Fantagraphics’ devotion to the past, present, and future of comics remains undiminished, and recent years have seen the rise of a new generation of cartoonists that represent the depth and diversity of the form that Fantagraphics stands for, including Ed Piskor, Eleanor Davis, Dash Shaw, Simon Hanselmann, Lucy Knisley, Olivier Schrauwen, Jason, Ulli Lust, Johnny Ryan, Cathy Malkasian, Lilli Carré, Leah Hayes, Josh Simmons, Noah Van Sciver, Liz Suburbia, and so many others.

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Forty years ago, comic books were seen as little more than mindless, adolescent escapism, shunned by literate adults and ignored by the wider culture. Changing the perception —and the fact— has been hard fought, and, 40 years strong, Fantagraphics remains committed to the belief that comics is art, and continues to elevate the form by publishing the most encompassing range of contemporary, cutting-edge cartooning, collections of the seminal underground artists, classic and gag cartoonists, international cartoonists in translation, and library-quality editions of classic newspaper strips and comic books that showcase the form as an artistically sophisticated medium of expression.

“Fantagraphics… has published and championed many of the finest cartoonists working today.” – John Hodgman, The New York Times

“[Fantagraphics] have consistently published America’s most important comix artists…” – TIME Magazine 

“It’d be difficult to find more challenging and entertaining rabble-rousers amid the panorama of popular culture.” – The Village Voice

“These guys know what the hell they’re doing.” – Salon

“FANTAGRAPHICS BOOKS has been what City Lights was to the ’50s and ’60s: the premiere gathering place, publisher and promoter of the era’s most exciting and multi-faceted form of literature.” Utne Reader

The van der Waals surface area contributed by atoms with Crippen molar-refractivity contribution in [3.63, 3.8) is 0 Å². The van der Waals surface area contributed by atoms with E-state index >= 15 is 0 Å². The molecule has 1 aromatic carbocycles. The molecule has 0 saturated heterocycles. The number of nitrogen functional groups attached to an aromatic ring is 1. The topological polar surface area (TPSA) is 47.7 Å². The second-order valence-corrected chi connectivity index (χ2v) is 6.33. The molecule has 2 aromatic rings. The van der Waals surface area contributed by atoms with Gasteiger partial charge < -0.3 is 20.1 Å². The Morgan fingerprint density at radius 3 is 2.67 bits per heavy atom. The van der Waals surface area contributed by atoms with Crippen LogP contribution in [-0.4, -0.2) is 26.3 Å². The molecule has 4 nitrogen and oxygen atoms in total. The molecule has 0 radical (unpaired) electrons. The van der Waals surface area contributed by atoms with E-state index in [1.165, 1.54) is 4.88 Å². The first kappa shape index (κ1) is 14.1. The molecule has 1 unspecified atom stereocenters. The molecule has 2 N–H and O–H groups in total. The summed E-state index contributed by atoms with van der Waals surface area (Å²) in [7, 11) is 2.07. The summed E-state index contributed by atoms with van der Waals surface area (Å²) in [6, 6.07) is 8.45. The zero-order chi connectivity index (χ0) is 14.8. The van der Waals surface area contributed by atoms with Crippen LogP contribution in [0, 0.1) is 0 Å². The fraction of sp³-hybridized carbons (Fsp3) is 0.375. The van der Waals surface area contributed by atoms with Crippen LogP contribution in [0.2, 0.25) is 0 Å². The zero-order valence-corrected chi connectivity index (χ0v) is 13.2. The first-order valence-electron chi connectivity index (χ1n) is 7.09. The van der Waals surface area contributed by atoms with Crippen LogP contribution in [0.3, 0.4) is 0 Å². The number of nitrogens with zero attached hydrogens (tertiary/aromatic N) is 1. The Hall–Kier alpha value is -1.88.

“Fantagraphics publishes the best comics in the world.” — Wired

“Fantagraphics can absolutely claim a critically important and enduring influence over
the growth of literary comics. And this influence goes beyond just being a publisher of
thoughtful, nuanced comics work.” — Publishers Weekly

“I’m just grateful that Fantagraphics exists.” — Neil Gaiman

“Their nurturing of certain cartoonists, like Dan Clowes and the Hernandez Brothers, helped me appreciate those cartoonists.” — Art Spiegelman

“On November 14th, 2004, the word ‘zeitgeist’ appeared on my Learn-A-Word-A-Day desk calendar, and I’ve been straining at the leash to use it ever since. I think I’ve found my moment.” — Dana Gould

“When the undergrounds had lost their fire, I looked in vain for new sparks. Then
Fantagraphics emerged like that proverbial Phoenix or Eagle or Swallow or whatever and its anthologies, journals, and original books gave new hope to those of us wandering in the wilderness. Of course, to my surprise graphic novels are now a major industry – so many books so little time. But I always make time for the Fantagraphics productions. They are the chronicler of a vintage age of comics and the beacon, too.”
— Steven Heller, New York Times

“A book ought to be idiosyncratic and reflect a distinctive personality. And piss off all the right people.” — Gary Groth